In the name of oral health, give your work area a tune-up, too. Crouching over your laptop in bed or slouching in an uncomfortable dining room chair is not only terrible for your posture but can cause jaw pain, Messina said. “Jaw muscles are in the front of the face, but they're also intimately connected with the muscles in the back of our head and where they hold our head upright,” he said. “If we’re sitting on the couch with a computer in our lap and we’re hunched over, our lower jaw hangs forward, which can cause jaw muscle irritation.” Make sure you’re sitting upright with good posture and take frequent breaks to walk around and stretch during the work day.

Try to avoid eating a ton of sugar.

If you find yourself stress-eating junk food as a means of coping with These Times, try to avoid gummy snacks which stick to the teeth more than other sugary treats, like chocolate, Messina said. Bacteria in the mouth breaks down sugar and creates acid, which destroys tooth enamel—so lingering candy residue that’s stuck to teeth creates the perfect environment for cavities, Messina said.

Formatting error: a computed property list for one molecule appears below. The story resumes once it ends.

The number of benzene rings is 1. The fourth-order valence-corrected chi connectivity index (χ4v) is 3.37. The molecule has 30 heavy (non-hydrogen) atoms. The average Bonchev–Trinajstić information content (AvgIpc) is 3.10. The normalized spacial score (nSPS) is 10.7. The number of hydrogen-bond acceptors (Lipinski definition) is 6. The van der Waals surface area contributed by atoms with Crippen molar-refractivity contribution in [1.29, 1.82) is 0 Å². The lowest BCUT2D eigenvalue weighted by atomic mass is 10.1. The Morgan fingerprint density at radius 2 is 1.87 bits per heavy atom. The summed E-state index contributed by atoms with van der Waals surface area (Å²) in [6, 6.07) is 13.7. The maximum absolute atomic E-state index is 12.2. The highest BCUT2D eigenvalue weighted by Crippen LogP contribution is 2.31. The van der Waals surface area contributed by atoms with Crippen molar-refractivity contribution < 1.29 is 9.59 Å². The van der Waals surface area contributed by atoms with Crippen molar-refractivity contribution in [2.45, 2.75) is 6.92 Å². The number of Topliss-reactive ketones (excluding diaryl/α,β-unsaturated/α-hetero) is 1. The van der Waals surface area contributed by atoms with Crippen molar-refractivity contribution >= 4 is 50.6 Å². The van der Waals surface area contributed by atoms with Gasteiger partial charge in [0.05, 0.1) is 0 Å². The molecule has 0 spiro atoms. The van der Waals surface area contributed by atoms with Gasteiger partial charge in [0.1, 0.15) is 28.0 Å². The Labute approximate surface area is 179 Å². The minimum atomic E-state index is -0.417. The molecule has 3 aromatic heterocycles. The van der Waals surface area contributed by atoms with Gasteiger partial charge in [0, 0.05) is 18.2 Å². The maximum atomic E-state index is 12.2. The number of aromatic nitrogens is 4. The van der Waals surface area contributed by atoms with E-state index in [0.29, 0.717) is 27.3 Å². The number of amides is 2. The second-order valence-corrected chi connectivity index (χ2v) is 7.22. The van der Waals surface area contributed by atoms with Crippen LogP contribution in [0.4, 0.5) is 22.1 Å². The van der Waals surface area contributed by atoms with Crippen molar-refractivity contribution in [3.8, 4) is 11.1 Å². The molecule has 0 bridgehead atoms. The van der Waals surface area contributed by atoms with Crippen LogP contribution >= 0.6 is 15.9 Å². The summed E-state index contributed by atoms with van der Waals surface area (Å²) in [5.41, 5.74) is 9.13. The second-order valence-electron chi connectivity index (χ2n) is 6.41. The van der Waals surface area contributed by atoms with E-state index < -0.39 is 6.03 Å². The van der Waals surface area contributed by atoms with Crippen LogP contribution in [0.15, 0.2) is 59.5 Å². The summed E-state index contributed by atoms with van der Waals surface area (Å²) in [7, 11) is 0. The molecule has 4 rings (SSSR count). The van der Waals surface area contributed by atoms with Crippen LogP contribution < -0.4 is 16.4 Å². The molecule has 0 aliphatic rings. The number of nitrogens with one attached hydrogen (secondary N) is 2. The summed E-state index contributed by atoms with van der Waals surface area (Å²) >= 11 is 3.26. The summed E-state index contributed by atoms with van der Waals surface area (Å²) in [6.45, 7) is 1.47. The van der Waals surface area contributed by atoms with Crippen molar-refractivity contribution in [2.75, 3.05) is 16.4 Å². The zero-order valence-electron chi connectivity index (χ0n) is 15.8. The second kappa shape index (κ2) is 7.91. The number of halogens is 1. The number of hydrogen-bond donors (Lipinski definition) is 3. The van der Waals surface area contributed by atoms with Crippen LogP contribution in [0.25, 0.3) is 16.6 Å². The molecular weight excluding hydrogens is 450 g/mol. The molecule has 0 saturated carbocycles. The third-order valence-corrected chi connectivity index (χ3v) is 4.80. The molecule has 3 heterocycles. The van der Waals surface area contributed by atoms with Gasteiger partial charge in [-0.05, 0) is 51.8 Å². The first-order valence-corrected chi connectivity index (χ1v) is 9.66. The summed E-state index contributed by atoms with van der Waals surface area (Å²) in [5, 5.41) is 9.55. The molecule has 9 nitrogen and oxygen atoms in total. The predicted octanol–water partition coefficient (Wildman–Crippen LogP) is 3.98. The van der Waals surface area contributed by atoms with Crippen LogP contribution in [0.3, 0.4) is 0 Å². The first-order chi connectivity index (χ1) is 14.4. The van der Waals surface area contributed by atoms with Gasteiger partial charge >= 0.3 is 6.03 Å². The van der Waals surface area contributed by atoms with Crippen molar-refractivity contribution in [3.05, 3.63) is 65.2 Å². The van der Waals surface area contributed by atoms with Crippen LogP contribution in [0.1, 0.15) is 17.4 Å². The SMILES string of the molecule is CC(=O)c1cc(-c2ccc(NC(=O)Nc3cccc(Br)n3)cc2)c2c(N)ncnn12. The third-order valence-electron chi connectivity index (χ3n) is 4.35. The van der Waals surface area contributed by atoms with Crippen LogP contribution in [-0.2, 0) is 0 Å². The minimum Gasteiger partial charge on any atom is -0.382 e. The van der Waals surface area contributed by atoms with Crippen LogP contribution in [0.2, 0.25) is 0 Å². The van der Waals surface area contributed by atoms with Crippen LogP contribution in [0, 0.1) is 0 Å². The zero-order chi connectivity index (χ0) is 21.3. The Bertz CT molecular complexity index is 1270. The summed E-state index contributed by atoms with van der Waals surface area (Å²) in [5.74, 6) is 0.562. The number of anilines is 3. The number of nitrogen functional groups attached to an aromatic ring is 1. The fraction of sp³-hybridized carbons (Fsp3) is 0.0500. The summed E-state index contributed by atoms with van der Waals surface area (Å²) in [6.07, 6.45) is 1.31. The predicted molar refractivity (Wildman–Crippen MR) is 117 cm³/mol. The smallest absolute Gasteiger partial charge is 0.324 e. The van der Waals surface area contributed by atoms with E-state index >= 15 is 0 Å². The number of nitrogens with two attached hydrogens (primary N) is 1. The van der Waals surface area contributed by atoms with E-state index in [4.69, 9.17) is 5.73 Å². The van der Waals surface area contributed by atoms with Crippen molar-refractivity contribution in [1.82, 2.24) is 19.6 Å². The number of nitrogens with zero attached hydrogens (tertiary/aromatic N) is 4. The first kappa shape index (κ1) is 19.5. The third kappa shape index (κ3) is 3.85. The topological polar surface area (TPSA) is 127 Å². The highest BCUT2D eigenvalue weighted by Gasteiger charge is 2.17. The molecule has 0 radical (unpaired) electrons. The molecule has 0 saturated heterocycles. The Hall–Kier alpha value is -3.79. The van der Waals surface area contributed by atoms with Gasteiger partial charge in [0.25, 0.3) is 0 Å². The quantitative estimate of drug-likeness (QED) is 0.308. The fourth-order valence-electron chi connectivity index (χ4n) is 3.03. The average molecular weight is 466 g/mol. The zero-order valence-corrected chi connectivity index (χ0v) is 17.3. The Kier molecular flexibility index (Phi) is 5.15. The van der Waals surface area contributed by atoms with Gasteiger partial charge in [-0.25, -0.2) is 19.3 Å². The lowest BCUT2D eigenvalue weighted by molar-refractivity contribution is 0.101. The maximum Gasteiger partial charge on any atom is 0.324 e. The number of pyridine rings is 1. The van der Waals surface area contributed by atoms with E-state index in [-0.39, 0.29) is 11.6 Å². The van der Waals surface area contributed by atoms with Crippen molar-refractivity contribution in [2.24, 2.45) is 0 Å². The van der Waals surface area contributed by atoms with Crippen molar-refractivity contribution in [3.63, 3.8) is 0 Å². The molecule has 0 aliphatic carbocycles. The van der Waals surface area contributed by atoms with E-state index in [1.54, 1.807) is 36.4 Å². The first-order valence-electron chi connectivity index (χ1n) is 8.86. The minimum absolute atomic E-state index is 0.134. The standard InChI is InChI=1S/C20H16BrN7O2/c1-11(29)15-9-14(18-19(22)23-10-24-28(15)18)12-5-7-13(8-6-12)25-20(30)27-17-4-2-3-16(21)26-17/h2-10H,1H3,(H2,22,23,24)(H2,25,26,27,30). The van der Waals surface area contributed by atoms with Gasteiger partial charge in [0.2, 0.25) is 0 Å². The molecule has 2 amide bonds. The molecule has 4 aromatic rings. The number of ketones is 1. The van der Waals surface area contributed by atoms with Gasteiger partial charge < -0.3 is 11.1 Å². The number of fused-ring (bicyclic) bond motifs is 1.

Don’t forget the basics of oral hygiene.

Without a morning commute or nighttime unwind, some of your habits surrounding oral care may have fallen by the wayside. “Our rhythm of our daily lives has changed,” Messina said. “Instead of getting up, brushing our teeth, and going to work, if we’re sitting on the couch with the computer, it's easy to sometimes get out of rhythm. It's important to keep our life on a standard pace, eating on a normal schedule, and brushing after breakfast.” So even if you’re forgoing your nighttime skincare regimen, don’t skip your evening brush and floss: Stress can result in sores in gum tissue or on the roof of the mouth, Messina said, so maintaining proper health hygiene is still important, even if everything feels useless.


Dental health, like everything stress-related at the moment, means taking extra care, and being extra thoughtful toward, yourself and your body. Cut yourself some slack and take some deep breaths—and don’t forget to floss.

Follow Allie Volpe on Twitter.